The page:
What Does It Actually Cost to Produce a Dance Performance?

November 8, 2020

Right now, with all performances on hold, many dance companies are asking for patrons to consider donating the price of their tickets rather than asking for a refund. But few patrons understand how much it actually costs to put on a performance.

Of course, the numbers vary widely depending on the scale of the production. But to get one example of all that goes into self-producing a show, we asked dancemaker DeAnna Pellecchia of KAIROS Dance Theater to break down the finances of her company’s most recent full-length work, OBJECT, which was performed at Boston Center for the Arts three times in November.

Incubation vs. Production

“This project took over four years from start to finish. But I have calculated costs only from September 2019 to the November premiere, since this is when I actually started paying the dancers for rehearsals and paying for rehearsal space out of the company’s budget. I have a group of loyal dancers who rehearsed for free for four years (I paid them for performances out of the fees received from performing, and sometimes out of pocket).”

“The actual cost of rehearsal space rental for the time it took to make this project would be more like $3,900 per year (so $15,600 for the four years).”

“My technical director, whom I call the ‘MacGyver of all things,’ never stops working. The site visits, errands, permits, phone calls, emails, check-ins are endless. One person cannot get all of this done. Any choreographer new to this should know: Producing a show is a full-time job—and you have to do it in addition to all your other full-time jobs!”

Hiring on a Budget

“Two of my dancers were unpaid apprentices dancing smaller roles in addition to understudying larger roles.”

“I had an assistant and an intern working for free on this. Serious production prep started in May. Our intern worked through August, our assistant through the premiere.”

“My set designer recently graduated from college, and this was her first professional collaboration. She made the prototype of the set for our work-in-progress showing in April—she was reimbursed for supplies and travel expenses but not paid for that install.”

“Our in-house costume designer, who is a fashion designer, dyed the costumes and made eight masks completely for free. One of the dancers also assisted with altering/sewing.”

“A professional graphic designer designed all our postcards and posters, and our merchandise, for free. She also provided us with social media promo graphics and images.”

“Our videographer, a close personal friend, filmed two nights from multiple camera angles. He is giving us a full-length edited version of each night, a one-minute promo video, a five-minute promo video and documentation of the Q&A for $3,000. He would normally charge $4,500-plus.”

“Our PR manager was worth his weight in gold. I was offered a friends-and-family discount of $2,000 per month (instead of $3,000). I feel like I underpaid him. He secured 16 clips from 14 outlets: two preview features, two reviews, five “critics’ picks” and seven calendar listings. The clips had a total reach of at least 8.4 million readers and viewers.”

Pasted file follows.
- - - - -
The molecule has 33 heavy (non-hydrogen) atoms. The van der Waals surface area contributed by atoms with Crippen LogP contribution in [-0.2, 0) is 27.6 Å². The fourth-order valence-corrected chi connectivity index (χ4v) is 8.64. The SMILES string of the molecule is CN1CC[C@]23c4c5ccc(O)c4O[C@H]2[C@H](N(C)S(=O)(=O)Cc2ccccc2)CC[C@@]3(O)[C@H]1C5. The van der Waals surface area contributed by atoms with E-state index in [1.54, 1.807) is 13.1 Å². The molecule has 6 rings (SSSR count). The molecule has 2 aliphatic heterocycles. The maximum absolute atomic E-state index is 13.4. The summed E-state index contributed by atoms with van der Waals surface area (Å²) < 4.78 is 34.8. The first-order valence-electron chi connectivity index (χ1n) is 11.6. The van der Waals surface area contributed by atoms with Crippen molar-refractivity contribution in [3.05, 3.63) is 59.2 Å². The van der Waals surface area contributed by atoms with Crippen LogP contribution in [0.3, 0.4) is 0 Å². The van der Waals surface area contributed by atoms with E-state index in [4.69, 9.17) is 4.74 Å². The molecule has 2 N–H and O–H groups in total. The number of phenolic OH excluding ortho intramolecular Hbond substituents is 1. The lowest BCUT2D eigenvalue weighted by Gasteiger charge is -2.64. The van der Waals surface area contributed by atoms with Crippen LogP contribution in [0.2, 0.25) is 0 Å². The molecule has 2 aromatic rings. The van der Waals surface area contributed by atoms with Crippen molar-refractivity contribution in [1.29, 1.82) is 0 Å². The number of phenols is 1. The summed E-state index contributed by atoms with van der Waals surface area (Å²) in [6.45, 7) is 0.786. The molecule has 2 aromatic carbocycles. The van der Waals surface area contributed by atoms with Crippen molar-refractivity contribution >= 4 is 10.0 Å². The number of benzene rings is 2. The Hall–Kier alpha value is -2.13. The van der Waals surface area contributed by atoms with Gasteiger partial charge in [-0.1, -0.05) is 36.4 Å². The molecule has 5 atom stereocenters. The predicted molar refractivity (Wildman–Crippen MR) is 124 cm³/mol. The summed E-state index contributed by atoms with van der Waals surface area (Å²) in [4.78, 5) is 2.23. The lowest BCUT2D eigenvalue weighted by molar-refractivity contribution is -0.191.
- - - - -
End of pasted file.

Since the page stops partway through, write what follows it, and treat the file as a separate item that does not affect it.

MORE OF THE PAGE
“My stage manager has been working with me for 20 years, does way more than her job description and does it for very cheap.”

Shoes averaged $40. When they broke, they became part of the set.
Golden Lion Photography, Courtesy Pellacchia

Thrifty Rentals

“The theater rental was sliding-scale subsidized. Because our operating budget is under $100,000 annually, it cost us only $1,600 for the week. We had 24/7 access for seven days leading up to the performance. No other theater in Boston comes close to this pricing.”

“We rented two projectors from a local theater company for $200, which is unheard of. I recommend trying to find a fellow nonprofit to rent equipment like this—professional rental companies are very expensive, and this is a nice way to support fellow artists.”

Compensating the Dancers

“KAIROS became a registered nonprofit in January 2019, and I launched some serious fundraising initiatives to finance the show and start paying the dancers an hourly rehearsal fee. I don’t pay myself an hourly rehearsal rate, but hope to do that eventually.”

“I feel it’s my responsibility to provide the dancers with PT during performance weeks. Our PT was only available one day for two hours, otherwise I would have had her back for another day.”

“I wanted a preshow event that brought audiences into the world I was creating right from the second they entered the building. I hired three cabaret-style performers to perform in the lobby and two pole dancers to perform onstage.”

“I paid myself $1,000, which reimbursed me for things I have been paying for, like rehearsal space, for the last several years. I have probably spent 10 times that on production/marketing/promotional-related things since the beginning of the company in 2012.”

“My rehearsal director is invaluable, often acting as my sounding board, assistant choreographer and liaison with the dancers. She’s also my sound designer—if I had paid someone else it would have easily cost me thousands of dollars. She also organized the preshow, which included managing the preshow performers and a cash bar for which she had to acquire donated alcohol.”

Dancers made $10 to $17 per hour for rehearsal.
Golden Lion Photography, Courtesy Pellecchia

What The Company Made Back

“Ticket prices ranged from $25 to $30, and the venue took an $8 fee. We were able to sell out (130 seats) both Friday and Saturday night, and Sunday was about two-thirds full, so we made $5,131.65 in ticket sales.”

“The cash bar was highly successful, making roughly $600 in profit. (All of the alcohol was donated.)”

“We had merchandise created, which cost us $750 and we made back about $200. The rest will end up being given away to donors and others as gifts.”